Life is full of decisions that have to be made. Many have trouble making better choices, especially when a lot is at stake.
You might have made your fair share of less-than-ideal choices in the past. This track record could make you worried about committing more errors in the future. But you don’t have to be held up by this anxiety and fear, and you have the power to make good decisions continually. Here are three practical ways to make better choices in life.
1. Frame Your Dilemmas So You Can Make Better Choices Intelligently
The way you think about and look at choices in your life determines whether or not you make good decisions. Without proper intelligent and mindful framing, you wind up falling victim to various biases and a lack of critical thinking. To make better choices, you should frame your dilemmas in the following ways:
· Outline Your Choices
Suppose you want to make better choices. One of the first things you need is to understand your options thoroughly. That’s why you should always correctly outline your preferences before you begin pondering them. It’s helpful to write or type this out so you can better process it. Start by noting what choice you’re trying to make, your motivation for it, and how each option can fulfill the overall decision’s requirements.
· Consider Various Different Choices
There are always multiple options to every single dilemma. Rarely is it truly a fork in the road. Instead, it is a path that branches into numerous different sub-branches and beyond! You shouldn’t compare every single possible choice under the sun, but you should have more than one or two in mind. This consideration gives you the chance to flex your thinking skills and consider a range of options that may have been previously not considered.
· Reframe Your Mind To Make Better Choices
The framing effect is potent in determining human decisions. The way you present the same information can dramatically change how it is received. For example, this is why 10% fat milk is marketed as 90% fat-free. It’s also why you’d be more likely to gamble, for instance, if something were advertised as “Keep $30!” than “Lose $20”. That’s what research says, having performed that same experiment! This means that changing the language, you use to describe your different options can dramatically alter how you view them. Practice reframing other choices in ways that sound better and worse to you, so you get a full scope of its pros and cons.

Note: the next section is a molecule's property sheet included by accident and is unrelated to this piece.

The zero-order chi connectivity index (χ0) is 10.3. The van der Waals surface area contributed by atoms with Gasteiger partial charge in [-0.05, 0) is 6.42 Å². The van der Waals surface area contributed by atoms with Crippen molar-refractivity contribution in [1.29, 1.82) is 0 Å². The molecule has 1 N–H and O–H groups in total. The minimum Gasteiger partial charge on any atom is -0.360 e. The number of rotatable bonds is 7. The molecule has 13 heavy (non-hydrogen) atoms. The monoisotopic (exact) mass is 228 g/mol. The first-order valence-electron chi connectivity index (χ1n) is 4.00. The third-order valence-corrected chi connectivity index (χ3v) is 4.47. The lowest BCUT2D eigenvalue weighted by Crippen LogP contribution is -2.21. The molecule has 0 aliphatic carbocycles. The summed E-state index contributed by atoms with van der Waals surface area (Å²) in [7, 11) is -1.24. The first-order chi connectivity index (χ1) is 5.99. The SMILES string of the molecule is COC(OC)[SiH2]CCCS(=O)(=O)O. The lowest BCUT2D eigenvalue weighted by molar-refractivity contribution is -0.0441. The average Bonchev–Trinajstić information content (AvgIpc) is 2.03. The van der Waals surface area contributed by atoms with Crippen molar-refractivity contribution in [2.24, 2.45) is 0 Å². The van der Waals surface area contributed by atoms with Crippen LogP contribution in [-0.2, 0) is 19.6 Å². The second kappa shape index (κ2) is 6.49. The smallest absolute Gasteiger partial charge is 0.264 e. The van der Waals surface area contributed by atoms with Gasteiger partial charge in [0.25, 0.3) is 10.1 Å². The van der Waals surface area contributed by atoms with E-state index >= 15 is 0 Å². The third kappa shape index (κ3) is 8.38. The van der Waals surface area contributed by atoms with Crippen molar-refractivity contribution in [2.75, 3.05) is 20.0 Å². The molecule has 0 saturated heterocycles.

· Play Devil’s Advocate
Playing devil’s advocate against yourself sounds silly, but it’s essential in fighting confirmation bias. People naturally seek information that will confirm what they already believe or want, often twisting that information to fit their desired outcome. Studies show that even those who don’t want to do this still can do it accidentally! Playing devil’s advocate allows you to fight this bias and seek out genuine facts, interpreting them correctly to inform your decision. Reframe your choices by putting yourself in the shoes of someone with a different mindset from you. Would you still feel the same way, or can the input be interpreted a different way?
· Consider Risk And Reward
The more familiar you are with a particular path, the more comfortable you’re likely to feel in it. While this is a good thing, it can also cause you to become uncomfortable with taking any risks. But making the best choices doesn’t always involve doing the least risky something! Sometimes, the potential rewards can be worth a moderate risk. Reframe risky options based on their reward, and don’t let fear of those risks cloud your judgment!
· Don’t Overload On Options